Stereotypes and Your Television: Welcome to the ‘PC’ Backlash

There’s been a disturbing uptick lately in the use of stereotypes in television, and passionate rhetoric in defense of such. Viewers inform people that stereotypes ‘have some basis in reality’ and that they are only included in television for satire and humour anyway, so they’re no big deal. People are informed that they do not understand the intent of the work, and that if they did, they wouldn’t be so up in arms about stereotypes, because the creators are clearly making a clever embedded social commentary.

I’ve been thinking a lot about this and the best explanation I can come up with is that it’s a backlash against a growing social push to stop tolerating -isms. Especially in progressive circles, and a lot of television is made by people who consider themselves progressive, there seems to be a sense of irritation and anger at people who are tired of being oppressed. There’s a sort of ‘first the Black people, then the women, then the crips, now what?’ going on here. They dislike being told over and over again that, yes, what they are doing is not ok.

I get the sense, in a lot of progressive communities, that people have absorbed the code words and they know how to fake it, but aren’t actually interested in engaging at a deeper level with the social issues they pay lip service to. And, in pop culture, people have a safe outlet to express their -isms. They can say what they can’t say at dinner parties, in the coffeehouse, at the neighbourhood watch meeting, because they can hide behind the claim that it’s ‘just’ entertainment.

Hipster -isms are, as we know, a problem, and they are expressing in full flower on a lot of television programmes right now. Many shows actually seem to make it a point of pride to be ‘un-PC,’ as though this, ‘PC,’ is a bad thing to be. Speaking to some people at a panel recently, I said:

Let me tell you something, what people mean by this term ‘too PC.’ What they mean is that the very idea of treating other people like human beings, the idea that people deserve to be treated with respect, is offensive to them.

Many people want to consider themselves progressive. They want to be among the cool kids. They want to feel like they’re doing something for the world. And thus, they front. And they often front very well when it comes to hiding their embedded -isms. They know what not to say and where, and they bide their time until they reach a space where they can ‘breathe easy’ and let their -isms fly. People claim that the idea of not being a complete asshole is ‘too PC’ and lash out about it, and television creators appear to be at the forefront.

You ‘aren’t allowed’ to do or say a lot of things, people claim, despite ample evidence to the contrary. People are just so repressed and sad that they can’t let people know what they really think about Mexicans, or disabled people, or women. And so they must express themselves creatively. In the form of, say, a completely stereotypical Mexican character on a show. Or white people making racist comments but embedding them in a ‘tee hee, I know it’s not PC’ narrative in an attempt to preempt critics.

When people have to make a point of being contemptuous about the idea of treating other human beings with respect and consideration, it tells me that their progressive values are a veneer. They don’t genuinely believe, for example, that people with disabilities are human beings, although they will make nice-nice words when they know they are supposed to. They don’t think that women exist for something other than pleasing men, but, of course, they will call themselves ‘feminist’ when they’re in a space where they cannot be themselves.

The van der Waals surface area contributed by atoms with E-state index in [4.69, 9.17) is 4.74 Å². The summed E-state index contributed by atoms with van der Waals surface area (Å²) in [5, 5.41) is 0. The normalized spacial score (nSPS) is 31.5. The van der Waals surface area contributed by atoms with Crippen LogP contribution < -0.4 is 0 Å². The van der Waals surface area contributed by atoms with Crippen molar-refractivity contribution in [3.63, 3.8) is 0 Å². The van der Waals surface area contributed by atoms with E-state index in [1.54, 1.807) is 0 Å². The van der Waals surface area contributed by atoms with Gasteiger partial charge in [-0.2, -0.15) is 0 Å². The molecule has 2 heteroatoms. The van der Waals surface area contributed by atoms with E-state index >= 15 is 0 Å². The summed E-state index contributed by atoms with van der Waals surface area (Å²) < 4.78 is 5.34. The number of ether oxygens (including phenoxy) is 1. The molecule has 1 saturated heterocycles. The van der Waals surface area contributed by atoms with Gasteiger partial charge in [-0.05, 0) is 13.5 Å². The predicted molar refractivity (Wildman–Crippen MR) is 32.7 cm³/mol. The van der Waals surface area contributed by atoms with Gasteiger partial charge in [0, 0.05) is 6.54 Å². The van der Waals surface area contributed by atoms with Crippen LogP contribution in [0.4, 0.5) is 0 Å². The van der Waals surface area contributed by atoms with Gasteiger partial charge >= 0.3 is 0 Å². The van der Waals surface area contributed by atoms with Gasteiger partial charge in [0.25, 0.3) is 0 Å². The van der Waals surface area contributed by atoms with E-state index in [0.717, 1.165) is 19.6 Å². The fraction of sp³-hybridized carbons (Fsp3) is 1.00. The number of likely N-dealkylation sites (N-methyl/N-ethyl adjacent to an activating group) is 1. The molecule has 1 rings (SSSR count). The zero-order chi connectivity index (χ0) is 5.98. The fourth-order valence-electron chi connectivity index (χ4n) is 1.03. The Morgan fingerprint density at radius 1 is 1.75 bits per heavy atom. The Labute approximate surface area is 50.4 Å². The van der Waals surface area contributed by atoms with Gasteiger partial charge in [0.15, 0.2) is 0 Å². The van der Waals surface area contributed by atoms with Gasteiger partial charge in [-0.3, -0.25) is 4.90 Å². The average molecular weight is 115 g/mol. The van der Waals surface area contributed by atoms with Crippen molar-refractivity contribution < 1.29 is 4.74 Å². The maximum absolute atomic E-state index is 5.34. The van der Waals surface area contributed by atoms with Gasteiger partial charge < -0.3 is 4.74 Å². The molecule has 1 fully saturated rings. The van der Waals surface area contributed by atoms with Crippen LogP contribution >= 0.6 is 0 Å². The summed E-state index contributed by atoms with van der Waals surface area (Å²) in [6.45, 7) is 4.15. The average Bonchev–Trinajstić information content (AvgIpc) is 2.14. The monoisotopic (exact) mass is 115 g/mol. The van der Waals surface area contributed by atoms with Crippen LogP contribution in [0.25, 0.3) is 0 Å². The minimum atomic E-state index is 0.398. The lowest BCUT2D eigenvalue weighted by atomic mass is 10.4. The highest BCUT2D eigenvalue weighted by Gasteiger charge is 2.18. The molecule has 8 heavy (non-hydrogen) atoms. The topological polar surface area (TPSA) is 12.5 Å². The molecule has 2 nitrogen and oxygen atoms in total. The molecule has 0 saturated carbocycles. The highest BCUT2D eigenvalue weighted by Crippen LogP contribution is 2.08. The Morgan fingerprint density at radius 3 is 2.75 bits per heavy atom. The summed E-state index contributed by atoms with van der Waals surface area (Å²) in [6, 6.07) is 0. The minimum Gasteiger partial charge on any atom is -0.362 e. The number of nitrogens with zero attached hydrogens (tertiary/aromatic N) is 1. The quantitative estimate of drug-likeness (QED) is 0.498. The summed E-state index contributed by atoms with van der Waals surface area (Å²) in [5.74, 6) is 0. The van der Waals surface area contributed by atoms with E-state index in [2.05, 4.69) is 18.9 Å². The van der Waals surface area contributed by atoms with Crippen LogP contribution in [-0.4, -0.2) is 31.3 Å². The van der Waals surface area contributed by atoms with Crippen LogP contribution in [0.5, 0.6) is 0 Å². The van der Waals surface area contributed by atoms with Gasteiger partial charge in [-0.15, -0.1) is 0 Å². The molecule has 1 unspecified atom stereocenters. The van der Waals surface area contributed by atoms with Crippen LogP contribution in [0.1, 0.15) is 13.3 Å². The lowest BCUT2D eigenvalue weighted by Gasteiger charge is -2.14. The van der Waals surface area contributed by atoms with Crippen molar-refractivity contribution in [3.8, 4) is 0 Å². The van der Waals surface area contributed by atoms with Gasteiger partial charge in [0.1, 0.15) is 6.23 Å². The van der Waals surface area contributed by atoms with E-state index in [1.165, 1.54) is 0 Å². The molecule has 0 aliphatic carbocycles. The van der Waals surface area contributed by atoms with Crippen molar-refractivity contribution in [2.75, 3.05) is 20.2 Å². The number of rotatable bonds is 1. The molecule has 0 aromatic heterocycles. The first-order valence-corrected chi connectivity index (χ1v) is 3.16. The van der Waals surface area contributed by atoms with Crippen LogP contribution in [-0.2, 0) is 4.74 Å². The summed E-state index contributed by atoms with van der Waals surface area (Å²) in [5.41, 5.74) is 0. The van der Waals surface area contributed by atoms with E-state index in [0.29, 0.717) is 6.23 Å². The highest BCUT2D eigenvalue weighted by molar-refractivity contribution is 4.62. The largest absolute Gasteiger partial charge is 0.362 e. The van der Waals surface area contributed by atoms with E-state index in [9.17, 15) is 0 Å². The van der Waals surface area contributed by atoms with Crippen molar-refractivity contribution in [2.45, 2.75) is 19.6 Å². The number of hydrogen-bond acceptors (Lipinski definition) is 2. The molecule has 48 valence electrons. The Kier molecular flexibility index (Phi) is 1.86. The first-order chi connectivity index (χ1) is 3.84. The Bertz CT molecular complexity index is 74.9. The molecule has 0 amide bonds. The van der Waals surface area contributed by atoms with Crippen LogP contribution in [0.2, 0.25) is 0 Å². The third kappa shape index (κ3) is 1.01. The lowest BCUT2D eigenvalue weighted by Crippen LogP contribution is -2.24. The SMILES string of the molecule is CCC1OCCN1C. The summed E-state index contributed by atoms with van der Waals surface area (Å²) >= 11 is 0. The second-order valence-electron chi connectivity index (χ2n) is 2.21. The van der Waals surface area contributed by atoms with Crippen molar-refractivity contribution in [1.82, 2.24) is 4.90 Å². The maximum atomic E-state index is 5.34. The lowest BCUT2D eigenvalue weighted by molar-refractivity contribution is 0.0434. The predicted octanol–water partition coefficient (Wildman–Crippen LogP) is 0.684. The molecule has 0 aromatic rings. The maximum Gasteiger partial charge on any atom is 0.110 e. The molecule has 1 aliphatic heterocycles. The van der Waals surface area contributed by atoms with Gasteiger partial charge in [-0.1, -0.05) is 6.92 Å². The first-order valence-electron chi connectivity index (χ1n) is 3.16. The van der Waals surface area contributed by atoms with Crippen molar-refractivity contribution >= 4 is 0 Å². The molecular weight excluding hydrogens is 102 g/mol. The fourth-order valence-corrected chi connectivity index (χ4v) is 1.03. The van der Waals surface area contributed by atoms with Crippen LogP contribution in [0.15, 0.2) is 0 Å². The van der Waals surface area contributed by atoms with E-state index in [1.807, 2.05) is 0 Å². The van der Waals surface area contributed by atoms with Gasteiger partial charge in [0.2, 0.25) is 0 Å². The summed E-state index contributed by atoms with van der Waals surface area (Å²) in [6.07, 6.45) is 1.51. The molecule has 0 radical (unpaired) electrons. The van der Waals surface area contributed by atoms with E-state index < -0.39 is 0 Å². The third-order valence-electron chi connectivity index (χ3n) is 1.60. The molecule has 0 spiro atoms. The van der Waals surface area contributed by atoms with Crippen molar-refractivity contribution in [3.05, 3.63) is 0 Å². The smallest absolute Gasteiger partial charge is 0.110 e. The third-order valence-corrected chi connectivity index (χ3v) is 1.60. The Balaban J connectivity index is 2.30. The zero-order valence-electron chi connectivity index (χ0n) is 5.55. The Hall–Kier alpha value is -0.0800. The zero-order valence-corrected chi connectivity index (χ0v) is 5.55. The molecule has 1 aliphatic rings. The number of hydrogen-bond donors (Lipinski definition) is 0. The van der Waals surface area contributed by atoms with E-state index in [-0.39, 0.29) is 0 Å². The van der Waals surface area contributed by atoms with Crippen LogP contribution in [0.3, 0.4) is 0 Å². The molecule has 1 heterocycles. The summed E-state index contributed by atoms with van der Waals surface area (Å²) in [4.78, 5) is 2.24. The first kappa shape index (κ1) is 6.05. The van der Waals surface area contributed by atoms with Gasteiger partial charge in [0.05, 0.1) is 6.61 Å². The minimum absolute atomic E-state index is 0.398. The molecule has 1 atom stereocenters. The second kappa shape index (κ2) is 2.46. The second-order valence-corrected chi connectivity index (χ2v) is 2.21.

When people have to lead with ‘no offense but’ or ‘I’m sorry if you’re offended by this,’ it tells me that their claims of caring about oppression and social issues have no validity or basis.

Personally, I’d rather people just be themselves. I like it when bigots helpfully out themselves to me, preferably as early as possible. Progressivism, true progressivism, is not about following scripts and using the right words and making nice. It is about genuinely believing that this world we live in is a shitty one, and you want to make it better. And knowing that one of the ways you can make it better is fighting for equality for all people; not just for you and yours, but for everyone. Fighting for equality includes not writing shitty, stereotyped characters on television and acting like you’re striking a blow for the cause.

People tell me they ‘don’t feel safe’ making racist jokes around me? Because, what, they think this is a pro forma thing, and the issue is the joke? No, the issue is the underlying attitude. Saving the expression of that attitude for a space where you are ‘allowed’ is not somehow virtuous. Television creators making offensively stereotypical characters and milking it for all it’s worth are not being progressive.

They may be creating a safe space for bigotry, and an excuse people can use to indulge their hipster -isms, but they are not really doing anything positive for the world. They’re not subverting anything or challenging social norms. They are just using their medium, their incredible power, to be bigoted. Which isn’t really much different from anything else in the long history of the entertainment history.

You can’t dip a shit sandwich in chocolate and try to pass it off on me. I can smell the shit just fine through that ganache layer, and I am not so desperate that I will gobble it up anyway and then praise your culinary talents. Using stereotypes isn’t just old, or boring, or of questionable creativity. It’s also a red flag warning that for all you spout about progressive values, you’re as bigoted as someone who is unafraid to express those values to my face.